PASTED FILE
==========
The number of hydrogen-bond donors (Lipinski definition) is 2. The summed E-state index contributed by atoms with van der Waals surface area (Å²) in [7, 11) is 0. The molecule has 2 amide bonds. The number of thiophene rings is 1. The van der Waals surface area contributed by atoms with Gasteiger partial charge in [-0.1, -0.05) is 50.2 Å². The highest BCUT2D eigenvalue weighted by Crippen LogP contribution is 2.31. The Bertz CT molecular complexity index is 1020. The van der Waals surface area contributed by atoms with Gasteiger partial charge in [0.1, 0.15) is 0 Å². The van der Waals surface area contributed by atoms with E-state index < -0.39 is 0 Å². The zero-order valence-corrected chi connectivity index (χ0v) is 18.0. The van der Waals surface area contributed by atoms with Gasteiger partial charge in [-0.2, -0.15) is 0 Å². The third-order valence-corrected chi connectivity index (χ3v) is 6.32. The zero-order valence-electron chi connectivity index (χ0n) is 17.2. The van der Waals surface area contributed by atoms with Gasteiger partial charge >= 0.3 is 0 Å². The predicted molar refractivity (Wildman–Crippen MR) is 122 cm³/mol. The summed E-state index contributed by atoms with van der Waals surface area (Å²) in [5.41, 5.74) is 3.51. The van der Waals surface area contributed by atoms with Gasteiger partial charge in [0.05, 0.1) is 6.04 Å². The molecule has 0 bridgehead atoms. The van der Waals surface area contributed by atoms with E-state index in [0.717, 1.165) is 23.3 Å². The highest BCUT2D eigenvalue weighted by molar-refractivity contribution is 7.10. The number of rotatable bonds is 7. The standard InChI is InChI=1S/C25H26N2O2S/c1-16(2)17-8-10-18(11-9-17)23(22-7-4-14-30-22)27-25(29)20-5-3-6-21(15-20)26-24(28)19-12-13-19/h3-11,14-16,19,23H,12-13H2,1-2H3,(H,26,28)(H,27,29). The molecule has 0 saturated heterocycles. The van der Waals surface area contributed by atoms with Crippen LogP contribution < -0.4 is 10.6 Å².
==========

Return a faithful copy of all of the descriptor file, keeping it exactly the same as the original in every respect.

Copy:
The number of hydrogen-bond donors (Lipinski definition) is 2. The summed E-state index contributed by atoms with van der Waals surface area (Å²) in [7, 11) is 0. The molecule has 2 amide bonds. The number of thiophene rings is 1. The van der Waals surface area contributed by atoms with Gasteiger partial charge in [-0.1, -0.05) is 50.2 Å². The highest BCUT2D eigenvalue weighted by Crippen LogP contribution is 2.31. The Bertz CT molecular complexity index is 1020. The van der Waals surface area contributed by atoms with Gasteiger partial charge in [0.1, 0.15) is 0 Å². The van der Waals surface area contributed by atoms with E-state index < -0.39 is 0 Å². The zero-order valence-corrected chi connectivity index (χ0v) is 18.0. The van der Waals surface area contributed by atoms with Gasteiger partial charge in [-0.2, -0.15) is 0 Å². The third-order valence-corrected chi connectivity index (χ3v) is 6.32. The zero-order valence-electron chi connectivity index (χ0n) is 17.2. The van der Waals surface area contributed by atoms with Gasteiger partial charge >= 0.3 is 0 Å². The predicted molar refractivity (Wildman–Crippen MR) is 122 cm³/mol. The summed E-state index contributed by atoms with van der Waals surface area (Å²) in [5.41, 5.74) is 3.51. The van der Waals surface area contributed by atoms with Gasteiger partial charge in [0.05, 0.1) is 6.04 Å². The molecule has 0 bridgehead atoms. The van der Waals surface area contributed by atoms with E-state index in [0.717, 1.165) is 23.3 Å². The highest BCUT2D eigenvalue weighted by molar-refractivity contribution is 7.10. The number of rotatable bonds is 7. The standard InChI is InChI=1S/C25H26N2O2S/c1-16(2)17-8-10-18(11-9-17)23(22-7-4-14-30-22)27-25(29)20-5-3-6-21(15-20)26-24(28)19-12-13-19/h3-11,14-16,19,23H,12-13H2,1-2H3,(H,26,28)(H,27,29). The molecule has 0 saturated heterocycles. The van der Waals surface area contributed by atoms with Crippen LogP contribution < -0.4 is 10.6 Å².